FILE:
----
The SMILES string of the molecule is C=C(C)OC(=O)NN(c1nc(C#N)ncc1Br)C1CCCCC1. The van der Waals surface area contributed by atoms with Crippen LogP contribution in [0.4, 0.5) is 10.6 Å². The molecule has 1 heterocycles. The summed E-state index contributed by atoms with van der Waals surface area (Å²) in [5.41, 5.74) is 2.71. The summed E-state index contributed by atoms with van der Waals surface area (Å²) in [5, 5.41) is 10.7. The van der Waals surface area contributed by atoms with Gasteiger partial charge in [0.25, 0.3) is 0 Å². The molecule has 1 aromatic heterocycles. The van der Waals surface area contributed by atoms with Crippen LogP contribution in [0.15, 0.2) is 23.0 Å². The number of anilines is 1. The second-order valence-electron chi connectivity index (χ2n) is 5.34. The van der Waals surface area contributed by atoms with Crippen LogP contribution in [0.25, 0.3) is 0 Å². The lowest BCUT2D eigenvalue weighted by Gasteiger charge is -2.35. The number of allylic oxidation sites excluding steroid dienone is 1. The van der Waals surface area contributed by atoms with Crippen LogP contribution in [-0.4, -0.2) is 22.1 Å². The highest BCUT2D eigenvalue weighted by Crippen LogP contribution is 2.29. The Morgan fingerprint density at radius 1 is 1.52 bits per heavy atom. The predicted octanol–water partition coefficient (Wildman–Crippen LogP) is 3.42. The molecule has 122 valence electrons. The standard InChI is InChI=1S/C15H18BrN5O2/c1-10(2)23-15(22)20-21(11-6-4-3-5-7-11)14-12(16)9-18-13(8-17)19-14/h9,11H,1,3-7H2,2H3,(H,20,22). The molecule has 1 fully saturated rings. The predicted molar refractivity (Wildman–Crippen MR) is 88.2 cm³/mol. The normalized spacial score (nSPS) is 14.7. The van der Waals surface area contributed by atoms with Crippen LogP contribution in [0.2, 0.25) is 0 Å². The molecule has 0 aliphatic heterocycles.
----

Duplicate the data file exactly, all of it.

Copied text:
The SMILES string of the molecule is C=C(C)OC(=O)NN(c1nc(C#N)ncc1Br)C1CCCCC1. The van der Waals surface area contributed by atoms with Crippen LogP contribution in [0.4, 0.5) is 10.6 Å². The molecule has 1 heterocycles. The summed E-state index contributed by atoms with van der Waals surface area (Å²) in [5.41, 5.74) is 2.71. The summed E-state index contributed by atoms with van der Waals surface area (Å²) in [5, 5.41) is 10.7. The van der Waals surface area contributed by atoms with Gasteiger partial charge in [0.25, 0.3) is 0 Å². The molecule has 1 aromatic heterocycles. The van der Waals surface area contributed by atoms with Crippen LogP contribution in [0.15, 0.2) is 23.0 Å². The number of anilines is 1. The second-order valence-electron chi connectivity index (χ2n) is 5.34. The van der Waals surface area contributed by atoms with Crippen LogP contribution in [0.25, 0.3) is 0 Å². The lowest BCUT2D eigenvalue weighted by Gasteiger charge is -2.35. The number of allylic oxidation sites excluding steroid dienone is 1. The van der Waals surface area contributed by atoms with Crippen LogP contribution in [-0.4, -0.2) is 22.1 Å². The highest BCUT2D eigenvalue weighted by Crippen LogP contribution is 2.29. The Morgan fingerprint density at radius 1 is 1.52 bits per heavy atom. The predicted octanol–water partition coefficient (Wildman–Crippen LogP) is 3.42. The molecule has 122 valence electrons. The standard InChI is InChI=1S/C15H18BrN5O2/c1-10(2)23-15(22)20-21(11-6-4-3-5-7-11)14-12(16)9-18-13(8-17)19-14/h9,11H,1,3-7H2,2H3,(H,20,22). The molecule has 1 fully saturated rings. The predicted molar refractivity (Wildman–Crippen MR) is 88.2 cm³/mol. The normalized spacial score (nSPS) is 14.7. The van der Waals surface area contributed by atoms with Crippen LogP contribution in [0.2, 0.25) is 0 Å². The molecule has 0 aliphatic heterocycles.